- A narrative of three pages or less that provides a crisp problem statement, the relevance of blockchain technologies to solution of the problem, appropriate background work on the problem (with citations, if applicable), a description of project approach and methods, a plan of work (with schedule), and a list of expected outcomes/results/deliverables/impact.
- A curriculum vitae of three pages or less for each listed member of the project team.
- A project budget and justification, using this budget template. All budget items must be justified.
- The following items are ineligible for support from this program: academic year faculty salary, salary for faculty on 12-month appointments, publication costs, capitalized equipment. Faculty on 9-month appointments may request up to one month of summer salary.
- Given the volatility of cryptocurrency-to-dollar exchange rates, projects seeking to employ actual cryptocurrency in a project must budget it in dollars, and an appropriate exchange will be made at the time of the award to obtain the cryptocurrency portion and provide an e-wallet to the PI for project use.
The submission should be a single PDF document named <PI_NAME>_Blockchain_Proposal_<YEAR>.pdf to firstname.lastname@example.org. Proposals missing required elements or not complying with submission instructions may be rejected without review.
Proposals are treated as confidential throughout the review process and are reviewed by a panel containing members of the Blockchain Working Group and other suitable persons selected for expertise. Recommendations for funding are made to the chair of the Blockchain Working Group, who will make the final decision.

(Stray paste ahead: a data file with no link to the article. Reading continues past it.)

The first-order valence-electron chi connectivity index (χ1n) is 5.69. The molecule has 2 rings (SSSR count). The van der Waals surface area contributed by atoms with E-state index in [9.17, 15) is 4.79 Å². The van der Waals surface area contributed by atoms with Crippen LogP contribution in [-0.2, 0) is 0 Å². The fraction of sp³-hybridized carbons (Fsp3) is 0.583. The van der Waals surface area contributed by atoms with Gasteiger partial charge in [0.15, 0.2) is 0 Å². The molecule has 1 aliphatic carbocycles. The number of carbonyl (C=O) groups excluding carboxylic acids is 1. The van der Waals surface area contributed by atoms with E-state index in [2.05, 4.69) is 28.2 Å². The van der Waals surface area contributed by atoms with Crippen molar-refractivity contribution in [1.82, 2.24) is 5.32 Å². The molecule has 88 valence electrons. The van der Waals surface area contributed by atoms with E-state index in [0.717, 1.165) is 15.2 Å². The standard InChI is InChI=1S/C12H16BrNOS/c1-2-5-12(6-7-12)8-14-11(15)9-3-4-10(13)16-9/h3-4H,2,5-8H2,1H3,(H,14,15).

- Patrick J. Flynn, Computer Science and Engineering, Blockchain Working Group Chair
- Robert Battalio, Finance
- Thomas Gresik, Economics
- Bill McDonald, Finance
- Bryan Ritchie, Innovation
In accepting an award from the Blockchain Grant program, the awardee agrees to:
- Conform to established practices and procedures concerning sponsored program activity, and (if applicable) conform to policies and procedures governing the activities of student organizations.
- Submit a final report to the Blockchain Working Group no later than three months after the end date of the award. The report should include a summary of the activities funded by the award, significant results achieved, a listing of any publications, manuscripts, or other outcomes of demonstrations of impact resulting from the award, and copies of any extramural funding proposals written using results from award support.
- Awards will be made contingent upon approval of any protocols for research involving the use of live vertebrate animals, recombinant DNA molecules, and/or human subjects. Please obtain guidelines and policies affecting these types of projects from Notre Dame Research Compliance.
NEED MORE INFORMATION?
Questions regarding this funding program may be directed to Patrick Flynn.